19 March 1937
  • Met. Opera: Tannhäuser. Abravanel. Melchior, Schorr, Hofmann, Branzell, Lehmann
23 March 1937
  • Met. Opera in Philadelphia: Lohengrin. Abravanel. Melchior, Huehn, Hofmann, Cehanovsky, Flagstad, Ruenger.
Philadelphia Inquirer: "Lauritz Melchior was robust vocally and visually in the title role....he was in good voice throughout the evening." (Martin, p. 17)
26 March 1937
  • Met. Opera: Parsifal. Bodanzky. Melchior, List, Schorr, Habich, Wolfe, Flagstad.

New York Sun: "His interrelation of vocal quality and dramatic meaning becomes progressively more secure, and the evolution of Parsifal's character is not enforced more by changes of garb and facial appearance than it is by Mr. Melchior's contrasting voice colors for the jaunty rejoinders to Gurnemanz in the first act, the pealing "Amfortas" in the second, the spiritualized tones of the third." (Kolodin)

New York Herald Tribune
: "Mr. Melchior did some expressive singing" (Bohm, p. 11)

29 March 1937
  • Met. Opera in Baltimore, Maryland: Lohengrin. Abravanel. Melchior, Huehn, List, Gabor, Flagstad, Branzell.
1 April 1937
  • Met. Opera in Boston: Tristan und Isolde. See 10 March 1937.
5 April 1937
  • Met. Opera in Boston: Walküre. See 17 Feb 1937.
7 April 1937
  • Met. Opera in Boston: Siegfried. Bodanzky. Melchior, Laufkoetter, Schorr, Habich, List, Andreva, Doe, Flagstad
9 April 1937
  • Met. Opera in Boston: Götterdämmerung. Bodanzky. Melchior, Schorr, List, Habich, Flagstad, Branzell, Manski
11 April 1937
  • RADIO: "Magic Key" NBC from New York
13 April 1937
  • Met. Opera in Cleveland, Ohio: Tristan und Isolde. See 10 March 1937. During the Met's trip to Cleveland, the Richard Wagner society of that city gives a banquet for Melchior.
16 April 1937
  • Met. Opera in Cleveland: Lohengrin. Abravanel. Melchior, Huehn, List, Cehanovsky, Flagstad, Branzell.
19 April 1937
  • Met. Opera in Rochester, NY: Lohengrin. See 16 April 1937. This is the last of Melchior's 35 opera performances for the Met this season.
27 April 1937
  • Recording session, RCA Victor. Lieder. Ignace Strasfogel is accompanist.
28 April 1937
  • RADIO: "Hit Parade", Lauritz Melchior, guest
1 May 1937
  • RADIO: Joe Cook's show.
9 May 1937
  • Concert: Cincinnati. Eugene Goosens. Melchior sings excerpts of Götterdämmerung with Flagstad and Lohengrin with Rethberg at Cincinnati "May Festival."
13 May 1937
  • Concert: Ann Arbor, MI. Eugene Ormandy. Melchior sings scenes from Parsifal, Meistersinger, and Siegfried at the University of Michigan's May Festival.
15 May 1937
  • RADIO: Melchior sings during a broadcast tribute to Denmark's King Christian. The previous day, Melchior had attended a reception in honor of Danish King Christian X's Silver Jubilee at the home of Gustaf Brock on Riverside Drive (New York), and appeared a New York service for the King, which was a benefit for Danish-American archives and the American library in Denmark.
15 May 1937-Melchior leaves for Europe on the Europa; Flagstad is also on board.  

From the United States to England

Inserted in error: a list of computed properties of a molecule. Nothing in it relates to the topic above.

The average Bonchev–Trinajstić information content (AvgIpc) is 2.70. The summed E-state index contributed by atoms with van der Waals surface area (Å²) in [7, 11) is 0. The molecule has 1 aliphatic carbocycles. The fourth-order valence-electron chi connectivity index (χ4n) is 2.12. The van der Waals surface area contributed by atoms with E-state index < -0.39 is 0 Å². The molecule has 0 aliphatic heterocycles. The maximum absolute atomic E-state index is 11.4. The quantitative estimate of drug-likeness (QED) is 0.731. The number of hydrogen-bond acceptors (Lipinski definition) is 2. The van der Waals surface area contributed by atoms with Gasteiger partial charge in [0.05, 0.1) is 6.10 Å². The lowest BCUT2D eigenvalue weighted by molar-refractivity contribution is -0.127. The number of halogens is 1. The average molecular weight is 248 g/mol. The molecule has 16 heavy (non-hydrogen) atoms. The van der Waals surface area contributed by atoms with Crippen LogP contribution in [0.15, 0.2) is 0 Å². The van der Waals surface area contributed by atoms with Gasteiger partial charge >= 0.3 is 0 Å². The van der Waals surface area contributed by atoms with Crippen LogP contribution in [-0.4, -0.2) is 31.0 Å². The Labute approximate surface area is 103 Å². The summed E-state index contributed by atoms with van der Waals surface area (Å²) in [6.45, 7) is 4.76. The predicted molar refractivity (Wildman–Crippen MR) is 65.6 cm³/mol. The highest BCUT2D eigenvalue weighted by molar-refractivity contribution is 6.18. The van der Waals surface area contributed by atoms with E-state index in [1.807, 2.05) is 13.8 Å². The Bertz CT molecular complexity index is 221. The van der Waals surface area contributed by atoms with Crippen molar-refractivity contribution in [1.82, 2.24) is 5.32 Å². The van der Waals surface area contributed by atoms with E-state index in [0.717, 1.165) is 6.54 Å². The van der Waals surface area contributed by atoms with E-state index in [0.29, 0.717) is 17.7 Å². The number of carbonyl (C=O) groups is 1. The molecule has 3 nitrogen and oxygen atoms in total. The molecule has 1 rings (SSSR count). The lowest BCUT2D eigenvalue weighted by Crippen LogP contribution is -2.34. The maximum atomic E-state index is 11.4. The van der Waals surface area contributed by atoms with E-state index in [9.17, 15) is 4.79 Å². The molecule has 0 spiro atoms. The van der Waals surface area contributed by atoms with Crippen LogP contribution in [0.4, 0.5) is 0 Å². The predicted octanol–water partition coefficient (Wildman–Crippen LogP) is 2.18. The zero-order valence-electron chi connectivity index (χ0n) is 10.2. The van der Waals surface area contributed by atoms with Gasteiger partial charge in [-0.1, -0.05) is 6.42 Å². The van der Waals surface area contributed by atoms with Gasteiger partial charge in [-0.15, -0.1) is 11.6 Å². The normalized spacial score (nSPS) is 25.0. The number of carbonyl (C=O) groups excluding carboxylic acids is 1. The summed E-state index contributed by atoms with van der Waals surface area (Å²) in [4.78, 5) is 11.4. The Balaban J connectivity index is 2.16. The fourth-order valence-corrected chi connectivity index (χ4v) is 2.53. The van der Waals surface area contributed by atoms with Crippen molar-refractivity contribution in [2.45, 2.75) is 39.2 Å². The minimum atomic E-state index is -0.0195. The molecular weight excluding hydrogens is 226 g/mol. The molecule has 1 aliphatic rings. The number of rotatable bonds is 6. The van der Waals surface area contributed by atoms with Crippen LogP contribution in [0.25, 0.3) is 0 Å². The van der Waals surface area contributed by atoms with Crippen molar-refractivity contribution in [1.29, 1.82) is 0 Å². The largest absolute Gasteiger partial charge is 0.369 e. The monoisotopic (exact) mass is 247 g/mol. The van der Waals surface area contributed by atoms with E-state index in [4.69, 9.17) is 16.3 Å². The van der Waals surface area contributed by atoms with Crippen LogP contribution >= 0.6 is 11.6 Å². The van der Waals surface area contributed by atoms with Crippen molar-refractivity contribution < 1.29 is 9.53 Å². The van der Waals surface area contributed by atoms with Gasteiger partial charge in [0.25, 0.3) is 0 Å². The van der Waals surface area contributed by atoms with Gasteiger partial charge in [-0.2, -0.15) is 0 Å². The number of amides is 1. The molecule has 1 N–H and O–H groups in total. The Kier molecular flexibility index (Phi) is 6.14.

28 May 1937
  • Covent Garden: Siegfried. Wilhelm Furtwängler. Melchior, Zimmermann, Bockelmann, Fuchs, Easton, Andreva, Furmedge, Flagstad.

    Times: "Melchior returned to Covent Garden last night to take the part of Siegfried...a part he has sung so often and so well that London opera-goers are apt to feel that a cycle of the Ring is incomplete without him. He was welcomed with great enthusiasm...[and] on this occasion he gave something beyond the stalwart singing which carries a long and exacting role through in unfaltering style. There was a greater variety of tone, a warmer thrill in his climaxes, a subtler intimacy in those musings on parentage with which the young Siegfried solaces his loneliness, a deeper tenderness in his approach to Brünnhilde" (p. 12).
1 June 1937
  • Covent Garden: Götterdämmerung. Furtwängler. Melchior, Janssen, Weber, Fuchs, Flagstad, Thorborg, Nezadal  

Times: "Mr. Melchior's Siegfried for all its familiarity came up fresh, and, almost it would seem, dramatically clearer than ever" (p. 14).
(RADIO: Act III was broadcast)

14 June 1937
  • Covent Garden: Tristan und Isolde. Sir Thomas Beecham. Melchior, Janssen, Nilsson, Leider, Klose.

    Times: "Melchior's Tristan [has the] virtue [of] unflagging energy throughout the evening and the very real effect of tragedy which it achieves in the third act, in spite of a sometimes too realistic assumption of a sick man's lack of resonance" (p. 14).

17 June 1937
  • Special Appearance: Melchior is one of the artists in the musical program for Sir Louis Sterling in London.
18 June 1937
  • Covent Garden: Tristan und Isolde. Same cast/conductor as 14 June 1937.
22 June 1937
  • Covent Garden: Tristan und Isolde. Beecham. Melchior, Schoeffler, Nilsson, Leider, Branzell

RETURN TO TOP

[To Germany]

To Denmark

28 September 1937
  • Copenhagen Royal Opera, Walküre
 

To Germany

Lauritz Melchior with his children ca. 1937
Lauritz Melchior poses in the late 1930's
with his wife and his two teenage children
from his first marriage, Birte and Ib.

From Germany to the United States

8-14 October 1937- Melchior sails from Bremen to New York on the ocean liner Europa. Lotte Lehmann is among the other passengers.
 
15 October 1937-A.W.A., a woman's club patronizing the Met, will have Melchior and Lehmann as their guests at 5 P.M. (New York City)
 
17 October 1937
  • RADIO: Ford Symphony. Melchior will broadcast from Detroit with José Iturbi as conductor, singing Wagner, Grieg, and Strauss.
25, 31 October 1937